- International Day of Remembrance and Tribute to the Victims of Terrorism
- International Homeless Animals’ Day – Third Saturday in August
- World Honey Bee Day – Third Saturday in August
- International Geocaching Day – Third Saturday in August
Charles Darwin and Arthur Wallace both publish their theories on evolution in The Journal of the Proceedings of the Linnean Society of London.
Nearly a year after the end of hostilities, President Andrew Johnson formally declares the end of the American Civil War.
William Robinson receives patent No. 130,661 for his open circuit signaling system for railroads.
Pyotr Tchaikovsky debuts his 1812 Overture in a specially built concert hall in Moscow.
Sir Ronald Ross dissects an anopheline mosquito and discovers malaria parasites. His discovery went on to prove how anopheline mosquitoes spread malaria.
The New York Times sends the first telegram around the world. Using a commercial service, they aimed to determine the speed of a message sent around the world by telegraph. The message was relayed by 16 different operators over 28,000 miles and was received 16.5 minutes later. What did it say? “This message sent around the world.”
The American Professional Football Association forms. They elect Jim Thorpe as their first president.
The first commercial radio station begins airing. Started by The Detroit News, the station’s original call sign was 8MK.
La Choy receives a registered trademark for its brand name products – registration number 0260241.
The Soviet’s Sputnik 5 with two dogs, mice, rats and plants return to Earth after a 1-day venture in space. Belka, Strelka and the other living creatures were unharmed during their voyage.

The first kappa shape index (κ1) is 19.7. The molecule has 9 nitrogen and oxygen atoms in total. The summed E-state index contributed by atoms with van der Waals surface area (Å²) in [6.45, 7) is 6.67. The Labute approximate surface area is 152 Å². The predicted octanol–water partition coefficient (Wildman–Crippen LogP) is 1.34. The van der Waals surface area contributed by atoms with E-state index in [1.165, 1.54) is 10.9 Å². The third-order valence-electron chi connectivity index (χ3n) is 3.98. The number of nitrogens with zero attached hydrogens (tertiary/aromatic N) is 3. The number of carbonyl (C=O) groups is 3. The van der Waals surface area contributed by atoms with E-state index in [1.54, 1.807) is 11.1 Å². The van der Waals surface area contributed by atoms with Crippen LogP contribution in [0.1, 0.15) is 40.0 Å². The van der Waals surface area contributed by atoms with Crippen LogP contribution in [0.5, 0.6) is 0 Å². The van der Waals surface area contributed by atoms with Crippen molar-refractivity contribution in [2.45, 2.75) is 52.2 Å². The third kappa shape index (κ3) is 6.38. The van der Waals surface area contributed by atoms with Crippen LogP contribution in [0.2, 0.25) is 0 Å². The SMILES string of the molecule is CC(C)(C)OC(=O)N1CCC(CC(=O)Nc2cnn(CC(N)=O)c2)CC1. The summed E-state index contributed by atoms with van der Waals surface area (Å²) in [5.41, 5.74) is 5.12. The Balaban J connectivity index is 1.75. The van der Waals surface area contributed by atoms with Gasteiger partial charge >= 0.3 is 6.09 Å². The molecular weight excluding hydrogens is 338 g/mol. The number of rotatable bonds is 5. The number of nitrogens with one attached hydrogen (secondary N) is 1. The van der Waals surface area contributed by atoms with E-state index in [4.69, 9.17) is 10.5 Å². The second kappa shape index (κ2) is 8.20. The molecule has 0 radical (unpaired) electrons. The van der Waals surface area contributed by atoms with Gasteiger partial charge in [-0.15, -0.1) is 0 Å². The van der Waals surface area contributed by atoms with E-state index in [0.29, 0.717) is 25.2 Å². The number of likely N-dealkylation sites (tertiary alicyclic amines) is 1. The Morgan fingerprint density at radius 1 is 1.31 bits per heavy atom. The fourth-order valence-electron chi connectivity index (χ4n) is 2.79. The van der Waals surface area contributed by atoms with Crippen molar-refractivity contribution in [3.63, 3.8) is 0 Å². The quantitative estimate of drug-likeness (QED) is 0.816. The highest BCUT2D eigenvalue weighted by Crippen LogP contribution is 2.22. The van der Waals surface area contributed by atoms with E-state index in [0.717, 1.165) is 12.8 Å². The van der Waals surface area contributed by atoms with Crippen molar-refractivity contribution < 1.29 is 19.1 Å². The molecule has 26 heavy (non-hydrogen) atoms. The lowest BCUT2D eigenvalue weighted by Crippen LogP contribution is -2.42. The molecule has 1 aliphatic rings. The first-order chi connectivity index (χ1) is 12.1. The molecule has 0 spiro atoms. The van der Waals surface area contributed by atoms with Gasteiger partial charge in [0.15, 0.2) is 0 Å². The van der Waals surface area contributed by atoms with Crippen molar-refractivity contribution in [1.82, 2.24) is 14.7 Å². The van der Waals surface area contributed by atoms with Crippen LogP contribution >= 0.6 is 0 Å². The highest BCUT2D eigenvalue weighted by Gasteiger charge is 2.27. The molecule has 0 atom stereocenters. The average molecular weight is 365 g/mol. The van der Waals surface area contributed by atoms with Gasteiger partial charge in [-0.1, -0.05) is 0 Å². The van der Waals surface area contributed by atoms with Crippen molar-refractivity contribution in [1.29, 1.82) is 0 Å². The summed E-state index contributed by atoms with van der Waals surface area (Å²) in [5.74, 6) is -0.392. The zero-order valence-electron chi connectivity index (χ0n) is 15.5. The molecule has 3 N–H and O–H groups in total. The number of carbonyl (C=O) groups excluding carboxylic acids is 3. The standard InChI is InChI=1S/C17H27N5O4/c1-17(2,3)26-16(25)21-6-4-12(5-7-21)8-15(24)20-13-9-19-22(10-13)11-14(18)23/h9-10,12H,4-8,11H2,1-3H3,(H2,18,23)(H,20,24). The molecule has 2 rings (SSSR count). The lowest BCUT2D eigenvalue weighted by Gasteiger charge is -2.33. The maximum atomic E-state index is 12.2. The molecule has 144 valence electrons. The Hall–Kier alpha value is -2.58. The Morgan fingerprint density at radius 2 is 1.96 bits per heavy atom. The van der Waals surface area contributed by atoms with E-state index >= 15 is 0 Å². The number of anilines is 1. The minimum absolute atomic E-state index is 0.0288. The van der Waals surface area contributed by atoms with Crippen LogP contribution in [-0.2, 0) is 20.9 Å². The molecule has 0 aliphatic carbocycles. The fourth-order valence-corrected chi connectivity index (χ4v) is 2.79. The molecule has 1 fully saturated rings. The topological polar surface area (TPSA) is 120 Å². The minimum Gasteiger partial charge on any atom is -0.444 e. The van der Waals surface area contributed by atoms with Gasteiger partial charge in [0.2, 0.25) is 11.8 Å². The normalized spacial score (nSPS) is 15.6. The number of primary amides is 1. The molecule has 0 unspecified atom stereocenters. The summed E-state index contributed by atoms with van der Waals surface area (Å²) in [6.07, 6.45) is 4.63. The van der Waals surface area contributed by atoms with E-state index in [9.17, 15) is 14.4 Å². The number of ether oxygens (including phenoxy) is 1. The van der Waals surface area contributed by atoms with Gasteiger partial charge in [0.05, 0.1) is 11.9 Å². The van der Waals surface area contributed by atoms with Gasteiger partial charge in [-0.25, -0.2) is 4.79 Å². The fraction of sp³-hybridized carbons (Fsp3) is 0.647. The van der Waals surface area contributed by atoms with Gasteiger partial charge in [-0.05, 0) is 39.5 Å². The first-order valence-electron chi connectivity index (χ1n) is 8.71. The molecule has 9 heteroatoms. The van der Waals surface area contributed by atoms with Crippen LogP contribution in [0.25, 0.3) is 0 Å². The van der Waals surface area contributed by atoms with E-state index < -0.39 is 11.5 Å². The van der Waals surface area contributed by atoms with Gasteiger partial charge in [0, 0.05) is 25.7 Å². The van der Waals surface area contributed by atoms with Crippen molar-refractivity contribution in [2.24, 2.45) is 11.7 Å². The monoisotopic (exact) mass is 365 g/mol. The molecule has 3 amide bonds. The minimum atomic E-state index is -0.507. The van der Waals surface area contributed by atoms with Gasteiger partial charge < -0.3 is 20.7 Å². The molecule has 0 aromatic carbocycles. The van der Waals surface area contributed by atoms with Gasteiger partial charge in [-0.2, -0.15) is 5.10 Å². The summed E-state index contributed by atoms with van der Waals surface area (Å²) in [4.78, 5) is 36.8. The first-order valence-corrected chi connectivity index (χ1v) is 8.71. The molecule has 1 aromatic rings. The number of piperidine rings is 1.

Rolling Stones release the single “(I Can’t Get No) Satisfaction” in the United Kingdom.
NASA launches Voyager II into space with a record including greetings in 60 languages as well as scientific information, music and Earth sounds.
Dwight Gooden becomes the first National League pitcher to strike out more than 200 batters in his first 2 seasons.
The Supreme Court of Canada reaches a decision regarding the legality of Quebec succeeding from Canada. After two failed referendum attempts to vote for sovereignty by the governing party, Parti Quebecois, the Canadian government brought the issue to the courts.
Name: Pecan Pie
Prep: 15 minutes
Cook: 45 minutes
- Total Prep: 60 minutes
- Servings: 6-8
1 cup brown sugar
1 1/4 cup corn syrup
4 eggs, beaten
4 tablespoons butter
1 teaspoon vanilla
1 1/2 cup pecans
Preheat oven to 350°. Mix brown sugar and corn syrup in a medium saucepan. Boil until sugar melts. In a medium bowl mix eggs, butter, vanilla, and pecans. Slowly pour the sugar mixture into the egg mixture. Beat together. Pour into pie crust and bake 45 minutes.
- National Composites Week – Last Full Week
- Drive Sober or Get Pulled Over – Two weeks before and through Labor Day
- Ride Sober or Get Pulled Over – Two weeks Before and Through Labor Day
- Be Kind to Humankind Week – Last Week
- International Bat Nights – Last Full Weekend